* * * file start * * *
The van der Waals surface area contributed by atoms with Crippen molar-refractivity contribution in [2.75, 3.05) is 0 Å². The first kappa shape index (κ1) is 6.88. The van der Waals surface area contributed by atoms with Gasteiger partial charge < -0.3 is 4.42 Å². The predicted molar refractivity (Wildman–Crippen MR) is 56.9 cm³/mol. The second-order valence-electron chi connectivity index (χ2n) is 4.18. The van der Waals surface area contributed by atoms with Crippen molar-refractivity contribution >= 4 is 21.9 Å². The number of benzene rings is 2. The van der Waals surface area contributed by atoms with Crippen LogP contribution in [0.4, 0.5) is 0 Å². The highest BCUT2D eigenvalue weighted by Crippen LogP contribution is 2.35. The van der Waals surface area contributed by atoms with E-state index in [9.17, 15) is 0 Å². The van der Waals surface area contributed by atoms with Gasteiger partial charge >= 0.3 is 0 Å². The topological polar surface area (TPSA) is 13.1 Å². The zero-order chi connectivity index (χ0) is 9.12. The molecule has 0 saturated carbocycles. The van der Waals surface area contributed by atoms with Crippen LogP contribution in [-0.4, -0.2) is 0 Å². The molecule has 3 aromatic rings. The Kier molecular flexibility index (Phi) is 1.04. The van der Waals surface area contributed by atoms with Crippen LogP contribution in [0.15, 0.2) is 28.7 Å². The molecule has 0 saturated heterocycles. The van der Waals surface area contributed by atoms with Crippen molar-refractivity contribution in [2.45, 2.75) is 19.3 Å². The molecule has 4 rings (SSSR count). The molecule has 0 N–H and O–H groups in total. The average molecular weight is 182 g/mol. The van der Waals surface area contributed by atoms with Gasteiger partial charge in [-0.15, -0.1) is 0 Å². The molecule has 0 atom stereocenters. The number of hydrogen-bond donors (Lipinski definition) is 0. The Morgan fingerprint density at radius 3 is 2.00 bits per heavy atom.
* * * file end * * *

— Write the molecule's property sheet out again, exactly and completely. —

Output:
The van der Waals surface area contributed by atoms with Crippen molar-refractivity contribution in [2.75, 3.05) is 0 Å². The first kappa shape index (κ1) is 6.88. The van der Waals surface area contributed by atoms with Gasteiger partial charge < -0.3 is 4.42 Å². The predicted molar refractivity (Wildman–Crippen MR) is 56.9 cm³/mol. The second-order valence-electron chi connectivity index (χ2n) is 4.18. The van der Waals surface area contributed by atoms with Crippen molar-refractivity contribution >= 4 is 21.9 Å². The number of benzene rings is 2. The van der Waals surface area contributed by atoms with Crippen LogP contribution in [0.4, 0.5) is 0 Å². The highest BCUT2D eigenvalue weighted by Crippen LogP contribution is 2.35. The van der Waals surface area contributed by atoms with E-state index in [9.17, 15) is 0 Å². The van der Waals surface area contributed by atoms with Gasteiger partial charge >= 0.3 is 0 Å². The topological polar surface area (TPSA) is 13.1 Å². The zero-order chi connectivity index (χ0) is 9.12. The molecule has 0 saturated carbocycles. The van der Waals surface area contributed by atoms with Crippen LogP contribution in [-0.4, -0.2) is 0 Å². The molecule has 3 aromatic rings. The Kier molecular flexibility index (Phi) is 1.04. The van der Waals surface area contributed by atoms with Crippen LogP contribution in [0.15, 0.2) is 28.7 Å². The molecule has 0 saturated heterocycles. The van der Waals surface area contributed by atoms with Crippen molar-refractivity contribution in [2.45, 2.75) is 19.3 Å². The molecule has 4 rings (SSSR count). The molecule has 0 N–H and O–H groups in total. The average molecular weight is 182 g/mol. The van der Waals surface area contributed by atoms with Gasteiger partial charge in [-0.15, -0.1) is 0 Å². The molecule has 0 atom stereocenters. The number of hydrogen-bond donors (Lipinski definition) is 0. The Morgan fingerprint density at radius 3 is 2.00 bits per heavy atom.